In most of the men in a gay bar there is a greater responsiveness than is usual in the world outside, and though most of them make it a piece of strategy to restrain their response, and though the elements composing it are more often subtle than not—a shift of weight, an extra blink of the eyes, an effort not to look at something that naturally draws attention—its presence is palpable; the room vibrates with it.
A few months ago I read Necessary Errors, Caleb Crain’s wonderful debut novel about a young American in 1990s Prague. It’s breathtaking, unpretentious, and, I think, important. Crain’s work reminds me an awful lot of Henry James’, and his novel is just the kind of novel I’d like to be able to someday write. Since then I have been reading a collection of short stories called The Other Persuasion, a collection edited by Seymour Kleinberg, featuring, among many others, Marcel Proust, William Faulkner, E.M. Forster, Gore Vidal, Gertrude Stein, and D.H. Lawrence. (The Proust and Vidal stand out.) On these two books I’ve been taking more notes than usual—thank you, Evernote! And even though I know it seems that way I don’t make it a point to read gay fiction, only that it’s the kind of thing I find most interesting at the moment.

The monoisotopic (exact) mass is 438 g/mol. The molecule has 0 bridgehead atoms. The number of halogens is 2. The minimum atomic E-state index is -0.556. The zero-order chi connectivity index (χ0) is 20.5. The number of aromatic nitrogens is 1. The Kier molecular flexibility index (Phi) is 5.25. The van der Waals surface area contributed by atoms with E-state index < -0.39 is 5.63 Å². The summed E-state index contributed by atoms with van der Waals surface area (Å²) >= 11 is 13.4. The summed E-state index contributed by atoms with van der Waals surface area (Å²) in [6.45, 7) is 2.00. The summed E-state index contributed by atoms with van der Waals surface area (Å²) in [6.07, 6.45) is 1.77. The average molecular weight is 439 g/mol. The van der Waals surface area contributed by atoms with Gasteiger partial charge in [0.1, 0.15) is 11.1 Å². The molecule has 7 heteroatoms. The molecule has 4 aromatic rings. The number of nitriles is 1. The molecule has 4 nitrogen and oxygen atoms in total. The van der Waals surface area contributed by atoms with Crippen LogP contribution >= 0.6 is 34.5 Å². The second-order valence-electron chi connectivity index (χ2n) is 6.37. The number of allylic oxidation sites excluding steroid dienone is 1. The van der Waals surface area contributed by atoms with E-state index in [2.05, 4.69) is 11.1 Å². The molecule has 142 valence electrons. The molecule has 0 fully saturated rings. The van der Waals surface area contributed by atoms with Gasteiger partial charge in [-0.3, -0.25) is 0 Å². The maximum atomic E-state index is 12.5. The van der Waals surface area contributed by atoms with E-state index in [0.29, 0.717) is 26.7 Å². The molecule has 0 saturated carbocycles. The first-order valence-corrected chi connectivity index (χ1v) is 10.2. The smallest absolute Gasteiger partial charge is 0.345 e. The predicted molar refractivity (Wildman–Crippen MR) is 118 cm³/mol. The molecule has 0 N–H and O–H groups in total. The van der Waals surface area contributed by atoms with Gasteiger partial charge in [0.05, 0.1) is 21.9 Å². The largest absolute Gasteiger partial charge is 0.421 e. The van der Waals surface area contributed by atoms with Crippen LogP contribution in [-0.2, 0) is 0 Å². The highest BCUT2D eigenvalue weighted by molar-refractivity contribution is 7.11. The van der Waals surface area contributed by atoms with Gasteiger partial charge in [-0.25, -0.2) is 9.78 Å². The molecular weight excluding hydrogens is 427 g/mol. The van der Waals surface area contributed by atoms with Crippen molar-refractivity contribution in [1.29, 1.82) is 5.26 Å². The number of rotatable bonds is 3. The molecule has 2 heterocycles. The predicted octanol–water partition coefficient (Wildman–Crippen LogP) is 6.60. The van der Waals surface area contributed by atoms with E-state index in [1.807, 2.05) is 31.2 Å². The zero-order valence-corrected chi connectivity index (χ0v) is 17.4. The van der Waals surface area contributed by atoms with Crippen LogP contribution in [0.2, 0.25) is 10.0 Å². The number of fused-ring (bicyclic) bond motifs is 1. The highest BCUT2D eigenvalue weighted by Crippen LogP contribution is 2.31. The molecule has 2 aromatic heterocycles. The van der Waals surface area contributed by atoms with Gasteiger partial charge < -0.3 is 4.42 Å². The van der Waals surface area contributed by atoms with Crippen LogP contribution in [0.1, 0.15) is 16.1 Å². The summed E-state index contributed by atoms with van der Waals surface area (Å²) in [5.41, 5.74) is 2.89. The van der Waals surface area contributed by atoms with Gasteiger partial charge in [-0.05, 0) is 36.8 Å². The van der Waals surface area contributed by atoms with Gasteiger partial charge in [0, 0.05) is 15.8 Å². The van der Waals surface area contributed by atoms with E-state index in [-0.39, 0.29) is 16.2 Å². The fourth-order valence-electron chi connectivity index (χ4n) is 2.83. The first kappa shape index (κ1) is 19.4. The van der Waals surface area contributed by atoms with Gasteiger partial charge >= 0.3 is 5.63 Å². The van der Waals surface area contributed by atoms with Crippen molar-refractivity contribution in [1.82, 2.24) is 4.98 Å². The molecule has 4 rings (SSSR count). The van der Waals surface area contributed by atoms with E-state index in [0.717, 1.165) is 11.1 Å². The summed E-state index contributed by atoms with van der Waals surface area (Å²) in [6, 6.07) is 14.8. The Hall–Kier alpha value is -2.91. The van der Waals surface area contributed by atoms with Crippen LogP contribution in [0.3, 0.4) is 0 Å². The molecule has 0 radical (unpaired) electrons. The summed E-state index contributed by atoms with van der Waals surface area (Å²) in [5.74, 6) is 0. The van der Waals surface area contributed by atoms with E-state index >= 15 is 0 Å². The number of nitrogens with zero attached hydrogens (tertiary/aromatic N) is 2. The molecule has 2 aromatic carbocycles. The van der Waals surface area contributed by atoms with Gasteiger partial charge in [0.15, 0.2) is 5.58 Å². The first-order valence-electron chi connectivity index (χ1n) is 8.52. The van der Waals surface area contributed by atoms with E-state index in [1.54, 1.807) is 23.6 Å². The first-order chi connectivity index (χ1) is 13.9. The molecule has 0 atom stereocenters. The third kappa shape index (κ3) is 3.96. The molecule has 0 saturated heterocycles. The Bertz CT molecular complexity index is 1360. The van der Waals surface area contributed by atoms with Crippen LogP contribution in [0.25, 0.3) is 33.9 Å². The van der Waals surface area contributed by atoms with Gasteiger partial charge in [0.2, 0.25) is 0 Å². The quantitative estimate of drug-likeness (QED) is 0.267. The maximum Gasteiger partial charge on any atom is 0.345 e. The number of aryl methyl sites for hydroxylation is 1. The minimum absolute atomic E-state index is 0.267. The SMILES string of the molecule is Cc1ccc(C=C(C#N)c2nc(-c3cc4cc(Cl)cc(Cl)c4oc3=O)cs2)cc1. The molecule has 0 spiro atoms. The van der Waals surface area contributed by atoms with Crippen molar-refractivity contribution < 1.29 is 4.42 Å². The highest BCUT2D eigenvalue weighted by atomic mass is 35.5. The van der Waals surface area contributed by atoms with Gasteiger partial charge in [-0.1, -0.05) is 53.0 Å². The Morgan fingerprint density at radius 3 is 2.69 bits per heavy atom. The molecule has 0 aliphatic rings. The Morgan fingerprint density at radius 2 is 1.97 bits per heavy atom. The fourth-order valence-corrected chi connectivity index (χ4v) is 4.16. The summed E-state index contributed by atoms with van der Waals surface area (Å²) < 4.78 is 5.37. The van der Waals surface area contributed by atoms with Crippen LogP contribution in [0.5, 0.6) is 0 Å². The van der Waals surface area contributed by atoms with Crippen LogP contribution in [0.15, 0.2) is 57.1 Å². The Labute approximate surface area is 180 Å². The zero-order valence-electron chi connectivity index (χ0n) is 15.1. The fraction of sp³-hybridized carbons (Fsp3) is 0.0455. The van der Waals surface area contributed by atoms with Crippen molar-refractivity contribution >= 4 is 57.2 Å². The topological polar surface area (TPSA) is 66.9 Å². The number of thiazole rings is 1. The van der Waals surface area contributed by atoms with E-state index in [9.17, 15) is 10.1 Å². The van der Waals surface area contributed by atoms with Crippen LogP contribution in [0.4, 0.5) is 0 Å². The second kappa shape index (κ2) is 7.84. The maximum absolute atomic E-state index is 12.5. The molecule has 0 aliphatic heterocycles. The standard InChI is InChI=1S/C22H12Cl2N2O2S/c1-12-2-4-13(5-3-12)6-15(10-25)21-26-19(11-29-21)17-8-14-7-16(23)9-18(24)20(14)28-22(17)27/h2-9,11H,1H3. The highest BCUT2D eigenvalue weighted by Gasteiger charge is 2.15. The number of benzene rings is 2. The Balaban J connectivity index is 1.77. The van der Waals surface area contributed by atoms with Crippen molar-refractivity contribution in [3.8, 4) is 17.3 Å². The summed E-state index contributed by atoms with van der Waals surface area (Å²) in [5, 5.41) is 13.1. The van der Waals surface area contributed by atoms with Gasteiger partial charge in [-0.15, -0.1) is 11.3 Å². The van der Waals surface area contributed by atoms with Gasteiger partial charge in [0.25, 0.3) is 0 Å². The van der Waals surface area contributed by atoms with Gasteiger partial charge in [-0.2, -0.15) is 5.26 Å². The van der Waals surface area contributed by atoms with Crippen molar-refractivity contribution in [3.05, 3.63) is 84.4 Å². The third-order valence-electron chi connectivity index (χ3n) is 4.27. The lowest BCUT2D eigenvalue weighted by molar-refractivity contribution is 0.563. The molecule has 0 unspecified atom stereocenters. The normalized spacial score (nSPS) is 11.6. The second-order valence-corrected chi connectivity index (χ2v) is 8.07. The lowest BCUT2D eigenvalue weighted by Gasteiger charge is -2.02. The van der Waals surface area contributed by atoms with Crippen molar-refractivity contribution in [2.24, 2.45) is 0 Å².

Why? My friend R has a theory. “Like women, gay men have to pay attention to the world around them in order to avoid harm,” he wrote to me. “This makes their writing better. But heightened attentiveness is all I would allow to characterize ‘gay fiction.’ Who knows what gay writers will do when there is little or no reason to conceal being gay?”